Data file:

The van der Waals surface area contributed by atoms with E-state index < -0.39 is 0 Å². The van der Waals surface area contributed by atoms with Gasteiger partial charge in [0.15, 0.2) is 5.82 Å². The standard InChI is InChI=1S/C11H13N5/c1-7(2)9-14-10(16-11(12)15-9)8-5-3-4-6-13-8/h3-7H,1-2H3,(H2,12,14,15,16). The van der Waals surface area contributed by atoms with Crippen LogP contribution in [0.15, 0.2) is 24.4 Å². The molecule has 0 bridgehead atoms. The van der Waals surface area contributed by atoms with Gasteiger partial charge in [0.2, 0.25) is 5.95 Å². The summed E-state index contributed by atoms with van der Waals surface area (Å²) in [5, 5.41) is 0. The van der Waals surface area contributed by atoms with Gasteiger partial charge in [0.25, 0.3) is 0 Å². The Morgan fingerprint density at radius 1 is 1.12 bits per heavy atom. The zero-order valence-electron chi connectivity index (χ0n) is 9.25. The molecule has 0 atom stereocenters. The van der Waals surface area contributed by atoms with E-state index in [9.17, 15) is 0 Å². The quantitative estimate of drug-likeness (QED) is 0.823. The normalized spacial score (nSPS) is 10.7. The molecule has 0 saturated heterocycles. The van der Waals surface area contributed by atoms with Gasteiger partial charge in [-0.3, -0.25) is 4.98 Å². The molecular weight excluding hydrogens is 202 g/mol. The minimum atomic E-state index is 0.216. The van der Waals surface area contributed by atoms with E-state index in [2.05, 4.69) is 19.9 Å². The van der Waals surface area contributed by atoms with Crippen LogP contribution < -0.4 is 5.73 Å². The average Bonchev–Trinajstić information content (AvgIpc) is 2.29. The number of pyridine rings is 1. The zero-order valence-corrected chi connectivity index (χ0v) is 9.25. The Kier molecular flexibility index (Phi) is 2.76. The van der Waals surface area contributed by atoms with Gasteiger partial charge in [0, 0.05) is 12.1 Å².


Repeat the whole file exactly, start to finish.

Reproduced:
The van der Waals surface area contributed by atoms with E-state index < -0.39 is 0 Å². The van der Waals surface area contributed by atoms with Gasteiger partial charge in [0.15, 0.2) is 5.82 Å². The standard InChI is InChI=1S/C11H13N5/c1-7(2)9-14-10(16-11(12)15-9)8-5-3-4-6-13-8/h3-7H,1-2H3,(H2,12,14,15,16). The van der Waals surface area contributed by atoms with Crippen LogP contribution in [0.15, 0.2) is 24.4 Å². The molecule has 0 bridgehead atoms. The van der Waals surface area contributed by atoms with Gasteiger partial charge in [0.2, 0.25) is 5.95 Å². The summed E-state index contributed by atoms with van der Waals surface area (Å²) in [5, 5.41) is 0. The van der Waals surface area contributed by atoms with Gasteiger partial charge in [0.25, 0.3) is 0 Å². The Morgan fingerprint density at radius 1 is 1.12 bits per heavy atom. The zero-order valence-electron chi connectivity index (χ0n) is 9.25. The molecule has 0 atom stereocenters. The van der Waals surface area contributed by atoms with E-state index in [9.17, 15) is 0 Å². The quantitative estimate of drug-likeness (QED) is 0.823. The normalized spacial score (nSPS) is 10.7. The molecule has 0 saturated heterocycles. The van der Waals surface area contributed by atoms with Gasteiger partial charge in [-0.3, -0.25) is 4.98 Å². The molecular weight excluding hydrogens is 202 g/mol. The minimum atomic E-state index is 0.216. The van der Waals surface area contributed by atoms with E-state index in [2.05, 4.69) is 19.9 Å². The van der Waals surface area contributed by atoms with Crippen LogP contribution < -0.4 is 5.73 Å². The average Bonchev–Trinajstić information content (AvgIpc) is 2.29. The number of pyridine rings is 1. The zero-order valence-corrected chi connectivity index (χ0v) is 9.25. The Kier molecular flexibility index (Phi) is 2.76. The van der Waals surface area contributed by atoms with Gasteiger partial charge in [0, 0.05) is 12.1 Å².